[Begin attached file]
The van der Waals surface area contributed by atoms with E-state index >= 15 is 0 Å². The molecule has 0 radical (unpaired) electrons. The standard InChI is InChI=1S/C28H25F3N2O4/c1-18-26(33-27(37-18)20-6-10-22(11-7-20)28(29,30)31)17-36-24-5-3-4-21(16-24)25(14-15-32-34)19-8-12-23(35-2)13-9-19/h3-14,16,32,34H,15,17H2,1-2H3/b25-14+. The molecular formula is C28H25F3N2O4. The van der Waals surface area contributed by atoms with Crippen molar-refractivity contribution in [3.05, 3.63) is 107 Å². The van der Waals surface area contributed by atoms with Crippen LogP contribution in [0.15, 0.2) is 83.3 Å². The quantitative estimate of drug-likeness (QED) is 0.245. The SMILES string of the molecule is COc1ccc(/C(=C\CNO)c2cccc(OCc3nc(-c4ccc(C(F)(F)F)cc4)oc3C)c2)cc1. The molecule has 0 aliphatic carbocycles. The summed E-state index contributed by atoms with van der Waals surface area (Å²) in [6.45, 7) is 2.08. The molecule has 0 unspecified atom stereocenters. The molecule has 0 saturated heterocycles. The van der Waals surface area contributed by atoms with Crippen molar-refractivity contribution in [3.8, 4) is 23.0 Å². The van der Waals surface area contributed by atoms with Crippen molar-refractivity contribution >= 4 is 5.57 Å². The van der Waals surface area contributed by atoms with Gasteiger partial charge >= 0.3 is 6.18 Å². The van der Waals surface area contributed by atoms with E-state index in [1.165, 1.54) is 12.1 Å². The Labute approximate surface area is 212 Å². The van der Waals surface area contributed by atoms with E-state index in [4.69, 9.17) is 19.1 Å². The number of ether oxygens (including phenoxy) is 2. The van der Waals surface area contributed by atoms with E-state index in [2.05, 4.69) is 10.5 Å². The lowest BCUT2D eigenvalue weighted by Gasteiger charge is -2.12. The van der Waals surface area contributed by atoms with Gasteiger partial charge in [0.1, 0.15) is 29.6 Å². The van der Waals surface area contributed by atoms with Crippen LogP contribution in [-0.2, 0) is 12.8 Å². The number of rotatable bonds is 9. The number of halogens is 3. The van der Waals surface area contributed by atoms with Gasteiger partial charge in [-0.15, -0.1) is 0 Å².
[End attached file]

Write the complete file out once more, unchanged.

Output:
The van der Waals surface area contributed by atoms with E-state index >= 15 is 0 Å². The molecule has 0 radical (unpaired) electrons. The standard InChI is InChI=1S/C28H25F3N2O4/c1-18-26(33-27(37-18)20-6-10-22(11-7-20)28(29,30)31)17-36-24-5-3-4-21(16-24)25(14-15-32-34)19-8-12-23(35-2)13-9-19/h3-14,16,32,34H,15,17H2,1-2H3/b25-14+. The molecular formula is C28H25F3N2O4. The van der Waals surface area contributed by atoms with Crippen molar-refractivity contribution in [3.05, 3.63) is 107 Å². The van der Waals surface area contributed by atoms with Crippen LogP contribution in [0.15, 0.2) is 83.3 Å². The quantitative estimate of drug-likeness (QED) is 0.245. The SMILES string of the molecule is COc1ccc(/C(=C\CNO)c2cccc(OCc3nc(-c4ccc(C(F)(F)F)cc4)oc3C)c2)cc1. The molecule has 0 aliphatic carbocycles. The summed E-state index contributed by atoms with van der Waals surface area (Å²) in [6.45, 7) is 2.08. The molecule has 0 unspecified atom stereocenters. The molecule has 0 saturated heterocycles. The van der Waals surface area contributed by atoms with Crippen molar-refractivity contribution in [3.8, 4) is 23.0 Å². The van der Waals surface area contributed by atoms with Crippen molar-refractivity contribution >= 4 is 5.57 Å². The van der Waals surface area contributed by atoms with Gasteiger partial charge >= 0.3 is 6.18 Å². The van der Waals surface area contributed by atoms with E-state index in [1.165, 1.54) is 12.1 Å². The Labute approximate surface area is 212 Å². The van der Waals surface area contributed by atoms with E-state index in [4.69, 9.17) is 19.1 Å². The number of ether oxygens (including phenoxy) is 2. The van der Waals surface area contributed by atoms with E-state index in [2.05, 4.69) is 10.5 Å². The lowest BCUT2D eigenvalue weighted by Gasteiger charge is -2.12. The van der Waals surface area contributed by atoms with Gasteiger partial charge in [0.1, 0.15) is 29.6 Å². The van der Waals surface area contributed by atoms with Crippen LogP contribution in [-0.2, 0) is 12.8 Å². The number of rotatable bonds is 9. The number of halogens is 3. The van der Waals surface area contributed by atoms with Gasteiger partial charge in [-0.15, -0.1) is 0 Å².